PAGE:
Yulan Liang has published more than 60 peer reviewed research articles in the biostatistics, bioinformatics and biomedical science fi elds. She has been funded as PIs by NSF, and served as Biostatistics Core Director of NIH P30, P20, U01 center grants and Co-Investigator of multiple NIH funded grants. She also served as a Co-Investigator and Biostatistician from health associations and private organizations and other funding agencies, including the Robert Wood Johnson Foundation, Alzheimer's Association, National Council of State Boards of Nursing. She has a wide breadth of independent research and collaborative experience in developing, implementing and evaluating integrative novel statistical/computational methodologies for big biomedical data (i.e. omics and translational research) responsive to new quantitative and scientifi c problems arising from advances in medicine, biology and health care systems.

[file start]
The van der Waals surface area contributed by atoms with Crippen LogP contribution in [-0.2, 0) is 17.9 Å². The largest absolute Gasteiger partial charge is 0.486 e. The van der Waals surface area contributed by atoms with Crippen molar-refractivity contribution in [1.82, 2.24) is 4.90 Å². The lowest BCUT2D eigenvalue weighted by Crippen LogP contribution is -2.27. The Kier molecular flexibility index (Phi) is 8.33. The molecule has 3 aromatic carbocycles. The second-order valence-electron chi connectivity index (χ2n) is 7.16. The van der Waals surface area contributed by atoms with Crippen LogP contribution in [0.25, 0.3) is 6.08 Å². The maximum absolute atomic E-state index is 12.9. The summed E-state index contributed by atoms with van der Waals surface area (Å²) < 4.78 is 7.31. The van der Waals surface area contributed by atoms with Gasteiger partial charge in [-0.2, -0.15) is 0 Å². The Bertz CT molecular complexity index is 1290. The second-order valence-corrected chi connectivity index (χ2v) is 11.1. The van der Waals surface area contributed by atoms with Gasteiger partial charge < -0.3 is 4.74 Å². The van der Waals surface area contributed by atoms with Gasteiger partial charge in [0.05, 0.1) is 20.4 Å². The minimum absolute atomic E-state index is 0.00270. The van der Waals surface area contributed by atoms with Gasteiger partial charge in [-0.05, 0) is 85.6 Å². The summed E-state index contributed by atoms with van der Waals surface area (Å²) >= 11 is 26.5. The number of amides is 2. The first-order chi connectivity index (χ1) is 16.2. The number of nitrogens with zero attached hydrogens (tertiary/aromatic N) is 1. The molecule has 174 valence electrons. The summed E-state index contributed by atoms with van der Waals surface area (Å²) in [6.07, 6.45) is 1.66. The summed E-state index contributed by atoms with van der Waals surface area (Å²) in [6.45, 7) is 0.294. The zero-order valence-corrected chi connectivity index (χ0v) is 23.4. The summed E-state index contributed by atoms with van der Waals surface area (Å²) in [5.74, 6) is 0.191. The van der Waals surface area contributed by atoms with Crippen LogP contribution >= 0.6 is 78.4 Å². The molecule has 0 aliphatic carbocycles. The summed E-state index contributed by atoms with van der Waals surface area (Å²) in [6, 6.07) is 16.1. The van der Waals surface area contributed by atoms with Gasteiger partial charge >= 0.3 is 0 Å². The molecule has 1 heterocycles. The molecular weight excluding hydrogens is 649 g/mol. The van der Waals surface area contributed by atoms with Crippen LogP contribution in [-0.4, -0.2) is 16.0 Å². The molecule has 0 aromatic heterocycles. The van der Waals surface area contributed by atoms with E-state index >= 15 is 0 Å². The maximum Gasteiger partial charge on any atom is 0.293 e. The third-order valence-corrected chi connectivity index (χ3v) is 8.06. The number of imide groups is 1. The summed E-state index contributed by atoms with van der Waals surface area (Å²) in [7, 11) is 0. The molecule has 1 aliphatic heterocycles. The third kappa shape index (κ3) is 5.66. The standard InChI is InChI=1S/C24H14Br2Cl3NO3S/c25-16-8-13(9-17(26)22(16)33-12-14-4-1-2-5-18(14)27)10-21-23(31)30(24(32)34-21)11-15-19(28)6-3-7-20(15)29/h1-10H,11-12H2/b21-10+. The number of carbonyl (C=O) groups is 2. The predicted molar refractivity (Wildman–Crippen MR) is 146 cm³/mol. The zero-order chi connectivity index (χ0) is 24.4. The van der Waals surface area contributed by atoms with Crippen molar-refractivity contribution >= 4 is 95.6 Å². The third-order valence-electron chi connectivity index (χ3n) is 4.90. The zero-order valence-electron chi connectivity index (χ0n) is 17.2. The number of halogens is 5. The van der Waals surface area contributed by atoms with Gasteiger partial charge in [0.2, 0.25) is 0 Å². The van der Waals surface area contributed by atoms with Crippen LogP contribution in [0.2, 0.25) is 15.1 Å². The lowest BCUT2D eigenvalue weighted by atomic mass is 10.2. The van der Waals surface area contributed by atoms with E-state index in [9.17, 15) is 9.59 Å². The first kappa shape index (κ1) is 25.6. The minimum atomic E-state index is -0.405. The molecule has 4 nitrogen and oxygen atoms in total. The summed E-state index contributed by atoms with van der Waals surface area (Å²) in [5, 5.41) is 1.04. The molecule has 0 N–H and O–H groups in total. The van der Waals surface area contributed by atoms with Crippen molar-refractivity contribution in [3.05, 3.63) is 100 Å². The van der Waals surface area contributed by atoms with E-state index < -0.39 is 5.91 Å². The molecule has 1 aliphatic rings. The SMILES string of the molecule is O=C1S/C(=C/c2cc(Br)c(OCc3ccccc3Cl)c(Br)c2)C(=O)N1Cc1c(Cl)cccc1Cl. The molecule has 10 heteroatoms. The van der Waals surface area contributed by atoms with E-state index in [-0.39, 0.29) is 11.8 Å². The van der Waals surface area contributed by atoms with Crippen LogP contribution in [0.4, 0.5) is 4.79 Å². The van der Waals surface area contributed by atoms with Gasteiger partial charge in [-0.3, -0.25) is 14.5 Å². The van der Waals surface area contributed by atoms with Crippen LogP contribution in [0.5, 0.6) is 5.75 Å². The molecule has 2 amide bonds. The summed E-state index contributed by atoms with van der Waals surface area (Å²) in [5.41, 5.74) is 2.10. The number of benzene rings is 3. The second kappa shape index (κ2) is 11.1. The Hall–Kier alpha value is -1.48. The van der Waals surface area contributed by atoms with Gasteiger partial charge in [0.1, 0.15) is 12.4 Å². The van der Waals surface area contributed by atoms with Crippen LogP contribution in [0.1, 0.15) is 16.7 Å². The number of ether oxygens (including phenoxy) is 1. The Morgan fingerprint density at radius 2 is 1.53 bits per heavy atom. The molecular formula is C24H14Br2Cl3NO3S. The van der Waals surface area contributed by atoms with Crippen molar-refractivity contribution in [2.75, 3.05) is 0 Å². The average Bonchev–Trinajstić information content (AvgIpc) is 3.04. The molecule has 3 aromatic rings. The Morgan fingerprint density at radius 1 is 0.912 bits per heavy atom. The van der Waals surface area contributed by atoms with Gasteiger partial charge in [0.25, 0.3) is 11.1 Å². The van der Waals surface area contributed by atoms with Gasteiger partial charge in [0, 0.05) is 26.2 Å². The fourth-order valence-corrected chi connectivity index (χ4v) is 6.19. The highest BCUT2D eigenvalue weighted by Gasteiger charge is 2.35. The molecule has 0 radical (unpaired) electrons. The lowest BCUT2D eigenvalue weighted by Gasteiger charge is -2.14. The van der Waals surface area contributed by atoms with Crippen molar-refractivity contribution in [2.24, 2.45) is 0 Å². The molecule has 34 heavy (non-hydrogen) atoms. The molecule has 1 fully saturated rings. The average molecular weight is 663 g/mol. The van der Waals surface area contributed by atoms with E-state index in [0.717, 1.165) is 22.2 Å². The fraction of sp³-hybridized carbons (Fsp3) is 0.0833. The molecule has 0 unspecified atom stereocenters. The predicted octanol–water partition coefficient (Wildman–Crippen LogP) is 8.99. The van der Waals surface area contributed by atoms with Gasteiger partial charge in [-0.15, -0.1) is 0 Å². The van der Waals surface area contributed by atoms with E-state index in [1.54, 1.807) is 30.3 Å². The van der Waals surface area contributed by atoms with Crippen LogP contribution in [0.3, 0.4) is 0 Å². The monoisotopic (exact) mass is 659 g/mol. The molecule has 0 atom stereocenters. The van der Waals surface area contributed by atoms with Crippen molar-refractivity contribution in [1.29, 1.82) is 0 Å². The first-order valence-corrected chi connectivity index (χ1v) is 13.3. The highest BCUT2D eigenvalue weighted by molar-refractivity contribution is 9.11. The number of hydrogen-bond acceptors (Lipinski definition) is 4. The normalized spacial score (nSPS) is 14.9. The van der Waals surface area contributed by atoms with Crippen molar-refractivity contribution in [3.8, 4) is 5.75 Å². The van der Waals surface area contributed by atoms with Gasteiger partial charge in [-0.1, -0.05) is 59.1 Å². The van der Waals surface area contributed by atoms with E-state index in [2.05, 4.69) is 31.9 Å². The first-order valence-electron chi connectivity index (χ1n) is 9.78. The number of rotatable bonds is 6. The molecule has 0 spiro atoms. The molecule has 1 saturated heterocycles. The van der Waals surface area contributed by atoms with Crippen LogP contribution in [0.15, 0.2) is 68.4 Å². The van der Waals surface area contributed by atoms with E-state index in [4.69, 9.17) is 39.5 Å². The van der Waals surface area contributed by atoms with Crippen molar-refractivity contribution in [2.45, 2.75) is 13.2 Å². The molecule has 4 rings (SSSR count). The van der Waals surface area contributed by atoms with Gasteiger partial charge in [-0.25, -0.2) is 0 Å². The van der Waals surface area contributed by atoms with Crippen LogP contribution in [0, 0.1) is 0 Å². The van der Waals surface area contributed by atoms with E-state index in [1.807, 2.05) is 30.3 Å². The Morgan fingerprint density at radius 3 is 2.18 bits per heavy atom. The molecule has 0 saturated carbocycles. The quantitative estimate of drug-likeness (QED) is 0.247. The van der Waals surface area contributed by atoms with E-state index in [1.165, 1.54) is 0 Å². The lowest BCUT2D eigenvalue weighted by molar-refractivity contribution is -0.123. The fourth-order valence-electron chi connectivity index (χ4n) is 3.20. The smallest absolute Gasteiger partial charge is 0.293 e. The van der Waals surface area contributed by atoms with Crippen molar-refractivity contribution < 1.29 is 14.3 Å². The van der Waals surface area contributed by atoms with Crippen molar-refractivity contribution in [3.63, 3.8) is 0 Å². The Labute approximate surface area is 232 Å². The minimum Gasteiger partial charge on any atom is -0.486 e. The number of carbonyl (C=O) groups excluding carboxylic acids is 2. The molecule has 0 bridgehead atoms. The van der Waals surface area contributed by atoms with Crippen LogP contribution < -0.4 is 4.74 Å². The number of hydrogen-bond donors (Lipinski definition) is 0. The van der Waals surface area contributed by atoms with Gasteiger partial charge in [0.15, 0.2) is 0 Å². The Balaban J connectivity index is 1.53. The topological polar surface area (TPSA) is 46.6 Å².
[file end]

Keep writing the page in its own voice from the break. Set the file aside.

Identifications of disease signature or protein biomarkers have been crucial for medical diagnosis and prognosis, and drug target selection in complex diseases, such as cancer. Statistical models with single feature selection encompass the multi-testing burden with low power if with limited sample size. High correlations among the markers, along with small to moderate effects often lead to unstable selections, and cause reproducibility issues. Machine learning with ensemble feature selections (EFSs) has the advantage to alleviate and compensate those drawbacks. Proteogenomics is an integrated systematic approach that allows assembly of the molecular puzzle from DNA genomics to RNA transcriptomics and protein proteomics. Mass Spectrometry (MS) based proteomic technologies have enabled global expression profiling at the protein level to examine the linkages among proteins, mRNA, genes, and cancer status, as well as help determine which protein markers are linked to ovarian cancer subtypes and treatment heterogeneity. In this work we investigate the MS measured global proteins in relationships to ovarian cancer status (defined based on gene mutation status) and mRNA classes. MS proteomic ovarian cancer data was obtained from the Clinical Proteomic Tumor Analysis Consortium and The Cancer Genome Atlas (TCGA), which include genomic and transcriptomic characterization of ovarian high-grade serous carcinoma and 9606 global proteins measured from MS. We develop three stage homogeneous ensemble feature selection (HEFS) approach for both identifying biomarkers and improving the prediction accuracy for binary cancer outcomes (putative homologous recombination deficiency positive or negative) and multiple mRNA classes (differentiated, proliferative, immunoreactive, mesenchymal, unknown). We further conducted and compared various EFS methods in machine learning models such as random forests, support vector machine, and neural network for predicting both binary and multiple class outcomes. Despite the different prediction accuracies from various machine-learning models, EFSs identify the consistent and reproducible sets of protein biomarkers linked to the outcomes.